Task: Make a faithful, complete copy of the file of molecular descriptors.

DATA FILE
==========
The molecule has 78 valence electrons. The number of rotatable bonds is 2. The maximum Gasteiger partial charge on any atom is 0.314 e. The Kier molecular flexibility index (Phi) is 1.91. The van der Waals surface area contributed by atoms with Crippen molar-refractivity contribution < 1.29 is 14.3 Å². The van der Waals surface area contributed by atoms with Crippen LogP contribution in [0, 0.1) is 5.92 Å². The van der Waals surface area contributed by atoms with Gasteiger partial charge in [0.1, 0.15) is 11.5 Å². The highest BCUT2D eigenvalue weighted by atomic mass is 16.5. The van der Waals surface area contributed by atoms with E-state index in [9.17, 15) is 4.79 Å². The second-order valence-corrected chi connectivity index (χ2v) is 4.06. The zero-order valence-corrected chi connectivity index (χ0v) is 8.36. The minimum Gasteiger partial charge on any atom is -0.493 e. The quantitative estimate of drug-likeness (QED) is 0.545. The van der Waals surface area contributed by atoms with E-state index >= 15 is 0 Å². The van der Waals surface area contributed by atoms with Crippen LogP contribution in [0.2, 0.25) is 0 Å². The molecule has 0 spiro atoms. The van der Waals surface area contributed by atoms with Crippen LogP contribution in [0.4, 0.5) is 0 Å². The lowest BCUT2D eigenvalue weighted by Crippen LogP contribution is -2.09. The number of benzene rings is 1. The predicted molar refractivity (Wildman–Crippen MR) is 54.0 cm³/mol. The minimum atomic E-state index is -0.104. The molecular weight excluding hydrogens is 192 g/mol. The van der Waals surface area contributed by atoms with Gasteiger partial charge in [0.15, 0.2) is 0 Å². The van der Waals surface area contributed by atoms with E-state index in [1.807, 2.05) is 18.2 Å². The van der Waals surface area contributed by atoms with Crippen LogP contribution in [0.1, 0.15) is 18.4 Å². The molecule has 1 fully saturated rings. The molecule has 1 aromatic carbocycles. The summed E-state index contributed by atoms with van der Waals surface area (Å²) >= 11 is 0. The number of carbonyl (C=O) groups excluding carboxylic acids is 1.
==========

The molecule has 78 valence electrons. The number of rotatable bonds is 2. The maximum Gasteiger partial charge on any atom is 0.314 e. The Kier molecular flexibility index (Phi) is 1.91. The van der Waals surface area contributed by atoms with Crippen molar-refractivity contribution < 1.29 is 14.3 Å². The van der Waals surface area contributed by atoms with Crippen LogP contribution in [0, 0.1) is 5.92 Å². The van der Waals surface area contributed by atoms with Gasteiger partial charge in [0.1, 0.15) is 11.5 Å². The highest BCUT2D eigenvalue weighted by atomic mass is 16.5. The van der Waals surface area contributed by atoms with E-state index in [9.17, 15) is 4.79 Å². The second-order valence-corrected chi connectivity index (χ2v) is 4.06. The zero-order valence-corrected chi connectivity index (χ0v) is 8.36. The minimum Gasteiger partial charge on any atom is -0.493 e. The quantitative estimate of drug-likeness (QED) is 0.545. The van der Waals surface area contributed by atoms with E-state index >= 15 is 0 Å². The van der Waals surface area contributed by atoms with Crippen LogP contribution in [0.2, 0.25) is 0 Å². The molecule has 0 spiro atoms. The van der Waals surface area contributed by atoms with Crippen LogP contribution in [0.4, 0.5) is 0 Å². The lowest BCUT2D eigenvalue weighted by Crippen LogP contribution is -2.09. The number of benzene rings is 1. The predicted molar refractivity (Wildman–Crippen MR) is 54.0 cm³/mol. The minimum atomic E-state index is -0.104. The molecular weight excluding hydrogens is 192 g/mol. The van der Waals surface area contributed by atoms with Gasteiger partial charge in [0.15, 0.2) is 0 Å². The van der Waals surface area contributed by atoms with E-state index in [1.807, 2.05) is 18.2 Å². The van der Waals surface area contributed by atoms with Crippen LogP contribution in [0.1, 0.15) is 18.4 Å². The molecule has 1 fully saturated rings. The molecule has 1 aromatic carbocycles. The summed E-state index contributed by atoms with van der Waals surface area (Å²) >= 11 is 0. The number of carbonyl (C=O) groups excluding carboxylic acids is 1.